Various topics appropriate for Administrative Procedures Act (APA) formal rulemaking are addressed, with updates on progress:

  • PACE Lending: ANPRM completed, NPRM anticipated.

  • Escrow Requirements: preliminary analysis of escrow exemptions for certain lenders. CFPB is currently reviewing data collected in 2019.

  • ECOA: collection and reporting of credit applications by women-owned, minority-owned, and small businesses. A symposium will be held in November 2019, after which small businesses will be consulted and further action contemplated.

  • Small Entity Guidance: Ongoing updates pursuant to EGRRCPA to "provide clearer, authoritative guidance on certain mortgage regulations (internal quotations omitted). See Preamble at pg. 4.

Promoting Competition, Increasing Transparency, and Preserving Fair Markets

Next, the Bureau addressed continuations of Agenda items published in Spring 2019, providing examples of efforts to "articulate clear rules of the road for regulated entities." See Preamble at 5. Here, the Bureau addressed 4 areas:

  • HMDA

As if we haven't seen enough change in HMDA; more is coming! You may remember the May 2019 NPRM reconsidering the thresholds for closed-end and open-end reporting. This NPRM was re-opened over the summer and closed in October, resulting in a Final Rule extending the temporary threshold.

The Bureau will be releasing another Final Rule applicable to HMDA in Spring 2020, which will address the permanent thresholds. In a similar "reform minded" vein, the CFPB published an ANPRM in May 2019 on reportability of certain data points. The Bureau will address this, and the publication of such data with annual HMDA LARs, at some point in Summer 2020.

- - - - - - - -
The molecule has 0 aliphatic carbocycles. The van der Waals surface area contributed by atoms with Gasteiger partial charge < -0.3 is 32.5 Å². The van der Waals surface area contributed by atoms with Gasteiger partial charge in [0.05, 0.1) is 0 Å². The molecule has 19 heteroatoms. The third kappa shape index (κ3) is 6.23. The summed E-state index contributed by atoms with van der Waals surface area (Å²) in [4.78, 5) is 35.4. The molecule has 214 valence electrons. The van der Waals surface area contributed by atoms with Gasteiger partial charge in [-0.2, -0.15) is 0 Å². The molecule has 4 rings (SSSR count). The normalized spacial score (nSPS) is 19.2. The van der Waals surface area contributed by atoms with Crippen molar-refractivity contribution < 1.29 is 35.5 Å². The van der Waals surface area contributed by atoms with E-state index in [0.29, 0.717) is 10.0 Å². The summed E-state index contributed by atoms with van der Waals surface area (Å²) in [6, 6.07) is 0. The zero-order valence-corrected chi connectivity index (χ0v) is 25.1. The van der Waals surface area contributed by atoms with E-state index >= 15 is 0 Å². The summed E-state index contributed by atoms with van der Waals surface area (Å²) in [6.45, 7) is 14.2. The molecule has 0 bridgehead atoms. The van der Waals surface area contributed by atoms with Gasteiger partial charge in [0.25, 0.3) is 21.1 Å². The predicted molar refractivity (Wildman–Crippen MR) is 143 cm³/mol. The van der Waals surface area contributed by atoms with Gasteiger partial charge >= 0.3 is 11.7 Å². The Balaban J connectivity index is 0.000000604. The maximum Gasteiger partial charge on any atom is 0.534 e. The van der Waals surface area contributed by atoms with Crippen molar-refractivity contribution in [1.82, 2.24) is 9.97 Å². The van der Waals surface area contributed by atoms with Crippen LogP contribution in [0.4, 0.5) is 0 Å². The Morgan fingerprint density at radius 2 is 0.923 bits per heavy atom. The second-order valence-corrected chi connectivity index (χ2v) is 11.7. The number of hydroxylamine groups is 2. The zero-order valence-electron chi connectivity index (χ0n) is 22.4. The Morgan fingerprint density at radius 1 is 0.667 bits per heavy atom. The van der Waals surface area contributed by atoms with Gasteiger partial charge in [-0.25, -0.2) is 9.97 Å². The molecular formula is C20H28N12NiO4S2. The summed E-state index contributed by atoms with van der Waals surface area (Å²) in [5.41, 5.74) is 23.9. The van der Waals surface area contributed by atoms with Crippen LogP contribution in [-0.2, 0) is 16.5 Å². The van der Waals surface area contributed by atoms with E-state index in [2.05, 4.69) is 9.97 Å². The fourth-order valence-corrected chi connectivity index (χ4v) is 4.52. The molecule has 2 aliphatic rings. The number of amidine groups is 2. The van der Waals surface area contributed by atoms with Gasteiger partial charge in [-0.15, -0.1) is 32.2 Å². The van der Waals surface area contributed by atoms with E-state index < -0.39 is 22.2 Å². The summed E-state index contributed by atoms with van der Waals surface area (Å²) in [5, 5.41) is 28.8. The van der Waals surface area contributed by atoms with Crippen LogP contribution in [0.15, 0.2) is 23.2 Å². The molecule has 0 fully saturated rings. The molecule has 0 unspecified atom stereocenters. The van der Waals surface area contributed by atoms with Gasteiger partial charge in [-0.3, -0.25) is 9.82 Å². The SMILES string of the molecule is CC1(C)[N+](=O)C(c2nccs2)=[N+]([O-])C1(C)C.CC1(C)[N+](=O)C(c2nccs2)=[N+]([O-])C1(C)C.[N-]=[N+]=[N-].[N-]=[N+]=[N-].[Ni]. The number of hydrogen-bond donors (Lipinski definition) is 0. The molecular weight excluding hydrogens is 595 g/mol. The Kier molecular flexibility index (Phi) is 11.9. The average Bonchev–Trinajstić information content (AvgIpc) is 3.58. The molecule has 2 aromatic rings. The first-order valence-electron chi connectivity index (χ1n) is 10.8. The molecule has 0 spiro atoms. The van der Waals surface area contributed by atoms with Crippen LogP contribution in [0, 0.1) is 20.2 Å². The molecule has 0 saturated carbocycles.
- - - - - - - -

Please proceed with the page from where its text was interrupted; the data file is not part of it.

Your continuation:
• Payday, Vehicle Title, and Certain High-Cost Installment Loans

A 2017 final rule on the topic was brought up for reconsideration by the Bureau in a February 2019 NPRM addressing mandatory underwriting requirements in such loans. The Bureau expects to take final action to rescind the 2017 rule consistent with the Feb 2019 NRPM at some point in April 2020.

  • Fair Debt Collections Practices Act (FDCPA)

In May 2019, a NPRM was published regarding Regulation F governing debt collection activities under the FDCPA. The Bureau is taking into consideration those comments received, performing certain testing of disclosures, and expects to issue a final action in 2020.

  • Remittance Rule

While nothing is scheduled as of now, the Bureau is considering stakeholder feedback on the Remittance Rule's coverage and the expiration of a statutorily-established exception in the Remittance Rule that permits banks and CUs to estimate certain required disclosures.

New Projects and Further Planning

The major focus here is on the QM Patch expiration/renewal/replacement prior to the January 2021 expiration of that rule.

Outside of QM and GSE-based reforms which will necessarily take a large portion of the Bureau's focus, two new items are added to the long-term regulatory agenda based on the results of Kraninger's Call for Evidence in 2018 and 2019 Listening Tour. Note that these items will likely be addressed in 2021 fiscal or later.

First, (and perhaps one of the most requested reforms) the Bureau plans to review the LO Compensation rules in light of commentator opinions that the rule is too restrictive. While I'm sure industry (and specifically the compliance teams that have to deal with the rules) want this change, don't hold your breath. It's not coming until at least 2021; but hey...its on the agenda at least, right?

Second, the Bureau wants to explore technology and modernization of disclosures. Specifically, the E-Sign Act has received increased attention in the past due to the proliferation of online mortgage lending and increased demand from consumers to transact business in their native environments (their phones).